On the Literary Genetics of Shakspere's Poems & Sonnets

By T. W. Baldwin | Go to book overview

CHAPTER IV
Basic Sources of Lucrece

In the dedication of Venus and Adonis Shakspere expresses the hope that he may honor his patron "with some grauer labour." We ordinarily assume that the reference is to Lucrece, since Shakspere did dedicate that also to Southampton the following year. Whether our assumption be true or false, at least Lucrece is a graver labor in the same ornate form, and is constructed along similar lines.

Lucrece also is basically from classical sources, principally from Ovid. The fullest treatment of the sources of Lucrece is, of course, that of Ewig. He begins by considering the question whether the argument to the poem was written by Shakspere. He presents a few trifling apparent variations of the argument from the poem, and then gives five instances in which the argument and the poem are said to agree together against all possible sources. As a matter of fact, this is not true in any one of the five cases, as we may see by examining them serially.

As to his first instance, Ewig says, "Die thatsache, dass Collatinus im zelte des Tarquin von der keuschheit seiner gemahlin gesprochen habe, finden wir nur bei Sh. in gedicht und in 'argument' erwähnt."1For a man of the Renaissance, however, the inference that the men were discussing chastity grows naturally out of Ovid's statement, and Marsus has made it, "Est in officio, in actu debito: hoc est, in obseruātia pudictiae."2 Shakspere may have made the inference directly from the text of Ovid or with the aid of Marsus, but in any case the inference derives from the text of Ovid, and Shakspere was not the first to make it.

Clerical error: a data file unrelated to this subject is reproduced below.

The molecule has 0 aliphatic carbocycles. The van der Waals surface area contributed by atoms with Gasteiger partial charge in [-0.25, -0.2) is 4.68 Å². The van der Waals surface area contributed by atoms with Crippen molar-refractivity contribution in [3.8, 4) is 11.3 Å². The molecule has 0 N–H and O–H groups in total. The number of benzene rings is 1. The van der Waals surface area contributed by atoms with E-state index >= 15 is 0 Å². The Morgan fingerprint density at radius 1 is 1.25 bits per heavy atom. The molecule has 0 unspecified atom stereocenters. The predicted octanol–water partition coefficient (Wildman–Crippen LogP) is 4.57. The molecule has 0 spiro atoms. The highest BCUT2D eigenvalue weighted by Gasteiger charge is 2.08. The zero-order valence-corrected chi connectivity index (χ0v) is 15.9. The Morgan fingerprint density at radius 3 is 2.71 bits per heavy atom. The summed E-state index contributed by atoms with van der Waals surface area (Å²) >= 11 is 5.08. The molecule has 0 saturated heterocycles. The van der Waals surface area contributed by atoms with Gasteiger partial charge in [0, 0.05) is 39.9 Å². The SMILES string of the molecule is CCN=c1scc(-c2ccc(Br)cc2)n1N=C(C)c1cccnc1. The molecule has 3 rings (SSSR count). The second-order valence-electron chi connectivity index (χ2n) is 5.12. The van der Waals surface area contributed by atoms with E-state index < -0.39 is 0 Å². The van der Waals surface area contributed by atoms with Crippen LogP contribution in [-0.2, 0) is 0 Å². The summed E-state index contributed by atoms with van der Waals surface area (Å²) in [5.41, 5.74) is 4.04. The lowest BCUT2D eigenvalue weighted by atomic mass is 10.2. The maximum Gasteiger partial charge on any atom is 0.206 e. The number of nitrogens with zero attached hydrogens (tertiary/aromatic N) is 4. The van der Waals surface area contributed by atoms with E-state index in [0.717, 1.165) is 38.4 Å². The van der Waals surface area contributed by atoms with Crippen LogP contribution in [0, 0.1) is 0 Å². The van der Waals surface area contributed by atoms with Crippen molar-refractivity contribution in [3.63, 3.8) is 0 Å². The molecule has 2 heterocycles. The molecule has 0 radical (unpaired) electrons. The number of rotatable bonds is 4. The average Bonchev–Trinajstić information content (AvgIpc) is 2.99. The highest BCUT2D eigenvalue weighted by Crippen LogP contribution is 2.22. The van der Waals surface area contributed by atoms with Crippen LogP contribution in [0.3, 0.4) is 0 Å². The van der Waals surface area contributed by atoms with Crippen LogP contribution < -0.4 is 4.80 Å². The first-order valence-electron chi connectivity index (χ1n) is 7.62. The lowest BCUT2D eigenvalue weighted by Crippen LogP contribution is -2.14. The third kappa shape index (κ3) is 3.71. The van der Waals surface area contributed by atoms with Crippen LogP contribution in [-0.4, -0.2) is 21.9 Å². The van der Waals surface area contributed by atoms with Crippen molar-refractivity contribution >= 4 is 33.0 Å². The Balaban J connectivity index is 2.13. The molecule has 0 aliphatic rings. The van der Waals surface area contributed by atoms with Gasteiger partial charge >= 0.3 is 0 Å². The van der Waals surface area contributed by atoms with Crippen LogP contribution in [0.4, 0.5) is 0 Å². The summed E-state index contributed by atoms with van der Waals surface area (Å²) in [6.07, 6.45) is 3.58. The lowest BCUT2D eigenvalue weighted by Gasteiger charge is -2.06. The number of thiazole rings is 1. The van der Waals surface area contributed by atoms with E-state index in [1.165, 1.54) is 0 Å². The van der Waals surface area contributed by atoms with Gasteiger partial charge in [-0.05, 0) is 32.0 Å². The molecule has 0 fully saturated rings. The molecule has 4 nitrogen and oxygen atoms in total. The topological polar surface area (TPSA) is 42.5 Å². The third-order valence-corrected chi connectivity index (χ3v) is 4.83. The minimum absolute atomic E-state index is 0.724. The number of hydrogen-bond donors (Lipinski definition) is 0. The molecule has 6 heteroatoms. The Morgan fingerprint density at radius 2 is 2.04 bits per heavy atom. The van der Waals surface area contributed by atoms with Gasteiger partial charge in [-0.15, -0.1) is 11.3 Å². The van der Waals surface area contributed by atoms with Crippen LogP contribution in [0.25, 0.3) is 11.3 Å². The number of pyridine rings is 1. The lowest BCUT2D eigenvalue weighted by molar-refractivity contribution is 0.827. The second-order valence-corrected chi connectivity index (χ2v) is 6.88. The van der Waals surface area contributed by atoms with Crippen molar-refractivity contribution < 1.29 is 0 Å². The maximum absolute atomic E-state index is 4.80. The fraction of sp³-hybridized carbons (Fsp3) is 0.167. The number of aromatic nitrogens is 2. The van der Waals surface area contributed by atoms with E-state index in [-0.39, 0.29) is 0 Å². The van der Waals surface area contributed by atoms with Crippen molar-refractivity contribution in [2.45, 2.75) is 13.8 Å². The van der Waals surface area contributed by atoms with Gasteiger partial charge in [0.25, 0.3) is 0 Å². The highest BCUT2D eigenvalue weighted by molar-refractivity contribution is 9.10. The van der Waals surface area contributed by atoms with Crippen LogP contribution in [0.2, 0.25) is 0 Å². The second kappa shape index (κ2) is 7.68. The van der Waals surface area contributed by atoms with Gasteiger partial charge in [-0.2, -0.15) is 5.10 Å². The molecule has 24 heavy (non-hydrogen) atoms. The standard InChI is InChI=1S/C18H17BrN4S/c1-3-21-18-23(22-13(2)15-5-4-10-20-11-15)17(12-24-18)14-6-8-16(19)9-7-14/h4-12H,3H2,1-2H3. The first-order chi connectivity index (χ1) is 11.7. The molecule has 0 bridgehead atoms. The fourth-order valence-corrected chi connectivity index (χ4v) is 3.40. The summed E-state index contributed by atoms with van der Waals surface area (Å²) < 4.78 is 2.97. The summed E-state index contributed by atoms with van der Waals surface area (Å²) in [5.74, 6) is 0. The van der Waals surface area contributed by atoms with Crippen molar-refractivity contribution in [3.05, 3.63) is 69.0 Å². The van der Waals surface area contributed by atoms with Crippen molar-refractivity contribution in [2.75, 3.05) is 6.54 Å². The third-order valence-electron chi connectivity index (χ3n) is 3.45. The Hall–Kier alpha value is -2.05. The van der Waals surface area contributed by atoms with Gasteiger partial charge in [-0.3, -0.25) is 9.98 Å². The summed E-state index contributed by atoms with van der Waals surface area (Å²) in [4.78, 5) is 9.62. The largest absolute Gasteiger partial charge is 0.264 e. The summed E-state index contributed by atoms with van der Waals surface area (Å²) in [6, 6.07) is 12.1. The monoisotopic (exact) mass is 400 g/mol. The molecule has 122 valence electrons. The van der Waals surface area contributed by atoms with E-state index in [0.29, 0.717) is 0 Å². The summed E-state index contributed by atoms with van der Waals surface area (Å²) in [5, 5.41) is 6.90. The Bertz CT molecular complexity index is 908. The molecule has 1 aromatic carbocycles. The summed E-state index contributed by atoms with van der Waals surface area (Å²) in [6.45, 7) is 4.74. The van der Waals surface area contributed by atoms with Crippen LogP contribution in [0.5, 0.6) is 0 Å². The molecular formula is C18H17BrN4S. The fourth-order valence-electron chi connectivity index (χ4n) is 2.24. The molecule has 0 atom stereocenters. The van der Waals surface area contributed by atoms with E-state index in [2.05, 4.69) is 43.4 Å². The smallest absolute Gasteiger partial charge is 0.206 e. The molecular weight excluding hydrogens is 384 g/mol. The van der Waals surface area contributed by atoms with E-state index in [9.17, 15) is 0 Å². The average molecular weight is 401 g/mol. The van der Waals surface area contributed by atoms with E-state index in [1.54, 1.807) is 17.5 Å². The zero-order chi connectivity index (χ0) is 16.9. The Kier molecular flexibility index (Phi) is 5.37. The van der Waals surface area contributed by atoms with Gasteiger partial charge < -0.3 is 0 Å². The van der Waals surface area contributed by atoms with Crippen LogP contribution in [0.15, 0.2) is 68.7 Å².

Ewig's second instance derives directly from the text of Ovid. While no other source says directly that Tarquin left "early in the morning" as does Shakspere, yet Ovid says "Iamq + ́; erat orta dies,"3 when Lucrece began to take action, presumably immediately after Tarquin left. So while Ovid does not make the direct statement, yet the statement is a direct inference from the text of Ovid for anyone who cares to make it.

____________________
1
Ewig, E., "Shakespeare's 'Lucrece,'" Anglia ( 1899), Vol. XXII, p. 12.
2
Ovid, Fasti ( Basle, 1550), p. 144; see p. 110.
3
Ibid., p. 148.

-97-

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